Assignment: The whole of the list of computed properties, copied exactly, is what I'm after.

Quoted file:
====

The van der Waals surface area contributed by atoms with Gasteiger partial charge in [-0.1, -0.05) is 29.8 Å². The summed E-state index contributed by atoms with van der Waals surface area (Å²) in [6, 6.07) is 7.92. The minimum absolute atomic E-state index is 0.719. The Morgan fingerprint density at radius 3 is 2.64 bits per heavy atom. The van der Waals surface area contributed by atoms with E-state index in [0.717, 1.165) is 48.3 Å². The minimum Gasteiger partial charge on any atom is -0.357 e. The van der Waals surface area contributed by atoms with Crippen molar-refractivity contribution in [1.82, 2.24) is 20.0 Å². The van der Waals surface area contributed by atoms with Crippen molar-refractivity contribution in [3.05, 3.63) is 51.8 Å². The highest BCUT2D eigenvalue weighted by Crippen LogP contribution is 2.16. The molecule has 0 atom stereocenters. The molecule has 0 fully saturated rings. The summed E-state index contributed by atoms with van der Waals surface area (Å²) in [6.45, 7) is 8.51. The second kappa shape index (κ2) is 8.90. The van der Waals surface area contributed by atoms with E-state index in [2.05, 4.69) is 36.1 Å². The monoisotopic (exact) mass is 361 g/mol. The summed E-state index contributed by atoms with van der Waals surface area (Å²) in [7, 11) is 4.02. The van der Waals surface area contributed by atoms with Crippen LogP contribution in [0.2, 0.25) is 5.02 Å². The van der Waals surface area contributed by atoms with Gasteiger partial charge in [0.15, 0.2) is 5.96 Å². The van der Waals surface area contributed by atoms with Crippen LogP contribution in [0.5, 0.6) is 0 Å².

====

The van der Waals surface area contributed by atoms with Gasteiger partial charge in [-0.1, -0.05) is 29.8 Å². The summed E-state index contributed by atoms with van der Waals surface area (Å²) in [6, 6.07) is 7.92. The minimum absolute atomic E-state index is 0.719. The Morgan fingerprint density at radius 3 is 2.64 bits per heavy atom. The van der Waals surface area contributed by atoms with E-state index in [0.717, 1.165) is 48.3 Å². The minimum Gasteiger partial charge on any atom is -0.357 e. The van der Waals surface area contributed by atoms with Crippen molar-refractivity contribution in [1.82, 2.24) is 20.0 Å². The van der Waals surface area contributed by atoms with Crippen molar-refractivity contribution in [3.05, 3.63) is 51.8 Å². The highest BCUT2D eigenvalue weighted by Crippen LogP contribution is 2.16. The molecule has 0 atom stereocenters. The molecule has 0 fully saturated rings. The summed E-state index contributed by atoms with van der Waals surface area (Å²) in [6.45, 7) is 8.51. The second kappa shape index (κ2) is 8.90. The van der Waals surface area contributed by atoms with E-state index in [2.05, 4.69) is 36.1 Å². The monoisotopic (exact) mass is 361 g/mol. The summed E-state index contributed by atoms with van der Waals surface area (Å²) in [7, 11) is 4.02. The van der Waals surface area contributed by atoms with Crippen LogP contribution in [0.2, 0.25) is 5.02 Å². The van der Waals surface area contributed by atoms with Gasteiger partial charge in [0.15, 0.2) is 5.96 Å². The van der Waals surface area contributed by atoms with Crippen LogP contribution in [0.5, 0.6) is 0 Å².